Catholic communities are increasingly tapping into modern technology and going where the youth are to attract new vocations – in cyberspace.
A Reuters report recently featured the Congregation of the Mission, founded by St. Vincent de Paul, in the Archdiocese of Philadelphia, as one group that has joined the technological age at full throttle. The Vincentians have recently launched their own Web site and have been distributing CD-ROMs to potential candidates. They are also planning an advertising campaign in January.
Like many communities, they have gotten older and have shrunk dramatically from 400 in 1976 to less than 200 this year.
The Vincentians decided to use the Internet after meeting consultants who specialize in religious marketing and advertising at a conference last year. The consultants told the community to “get with it” and that if they wanted to be “known, real and relevant” they needed “a Web site that’s known, real and relevant.” The Vincentian Web site address is www.vincentians.net.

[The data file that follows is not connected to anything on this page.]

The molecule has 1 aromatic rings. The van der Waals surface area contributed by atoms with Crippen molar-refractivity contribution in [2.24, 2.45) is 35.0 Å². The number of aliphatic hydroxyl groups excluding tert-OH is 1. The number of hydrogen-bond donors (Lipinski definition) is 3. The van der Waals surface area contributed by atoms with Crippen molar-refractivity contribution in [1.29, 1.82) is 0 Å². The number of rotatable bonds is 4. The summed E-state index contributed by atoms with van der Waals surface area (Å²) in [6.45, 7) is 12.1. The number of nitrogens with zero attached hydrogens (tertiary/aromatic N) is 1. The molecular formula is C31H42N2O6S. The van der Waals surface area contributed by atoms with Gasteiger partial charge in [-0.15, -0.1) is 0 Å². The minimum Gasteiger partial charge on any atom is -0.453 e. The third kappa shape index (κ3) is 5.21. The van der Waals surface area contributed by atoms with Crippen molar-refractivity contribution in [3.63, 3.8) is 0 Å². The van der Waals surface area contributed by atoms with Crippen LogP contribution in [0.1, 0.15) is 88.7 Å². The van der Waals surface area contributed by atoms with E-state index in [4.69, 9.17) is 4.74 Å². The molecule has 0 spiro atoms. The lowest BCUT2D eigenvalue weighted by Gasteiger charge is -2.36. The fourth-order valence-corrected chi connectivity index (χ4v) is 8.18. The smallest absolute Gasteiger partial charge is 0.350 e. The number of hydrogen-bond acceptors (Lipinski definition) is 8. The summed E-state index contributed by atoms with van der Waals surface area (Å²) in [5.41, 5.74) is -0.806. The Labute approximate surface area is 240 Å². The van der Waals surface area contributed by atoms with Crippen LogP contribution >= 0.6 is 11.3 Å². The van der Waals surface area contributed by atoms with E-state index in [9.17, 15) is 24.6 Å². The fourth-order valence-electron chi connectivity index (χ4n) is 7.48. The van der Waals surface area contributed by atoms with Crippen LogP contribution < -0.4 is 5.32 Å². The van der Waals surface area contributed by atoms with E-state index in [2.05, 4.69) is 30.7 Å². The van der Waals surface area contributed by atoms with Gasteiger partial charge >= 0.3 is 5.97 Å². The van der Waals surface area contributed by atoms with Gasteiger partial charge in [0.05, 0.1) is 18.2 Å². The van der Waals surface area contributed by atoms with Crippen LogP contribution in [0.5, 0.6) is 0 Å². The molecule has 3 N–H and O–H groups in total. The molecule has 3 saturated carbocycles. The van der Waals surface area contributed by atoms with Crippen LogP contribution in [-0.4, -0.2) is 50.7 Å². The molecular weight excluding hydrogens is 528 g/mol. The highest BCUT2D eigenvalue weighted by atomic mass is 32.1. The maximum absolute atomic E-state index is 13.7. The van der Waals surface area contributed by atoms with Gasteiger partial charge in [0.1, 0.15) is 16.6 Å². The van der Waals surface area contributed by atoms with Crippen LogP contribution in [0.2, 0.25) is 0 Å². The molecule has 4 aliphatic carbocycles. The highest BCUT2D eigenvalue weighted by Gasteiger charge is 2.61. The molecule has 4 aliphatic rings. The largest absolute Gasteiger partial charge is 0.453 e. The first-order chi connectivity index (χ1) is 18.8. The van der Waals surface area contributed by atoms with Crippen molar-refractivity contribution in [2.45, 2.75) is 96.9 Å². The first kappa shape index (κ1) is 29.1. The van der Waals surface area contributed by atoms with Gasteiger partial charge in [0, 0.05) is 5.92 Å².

The Vincentians aren’t the only ones hoping to profit from the digital age. Many orders have set up their own Web site or have joined the umbrella Web site www.vocations.com.
While the U.S. Catholic population has grown to more than 63 million people compared with 45 million in 1965, new vocations continue to drop. The number of graduate level seminarians in the U.S. is about 3,400 compared with 8,300 a generation ago. The average age of priests has soared from 47 in 1970 to 60 in 2002. There are now more priests over the age of 90, than under 30.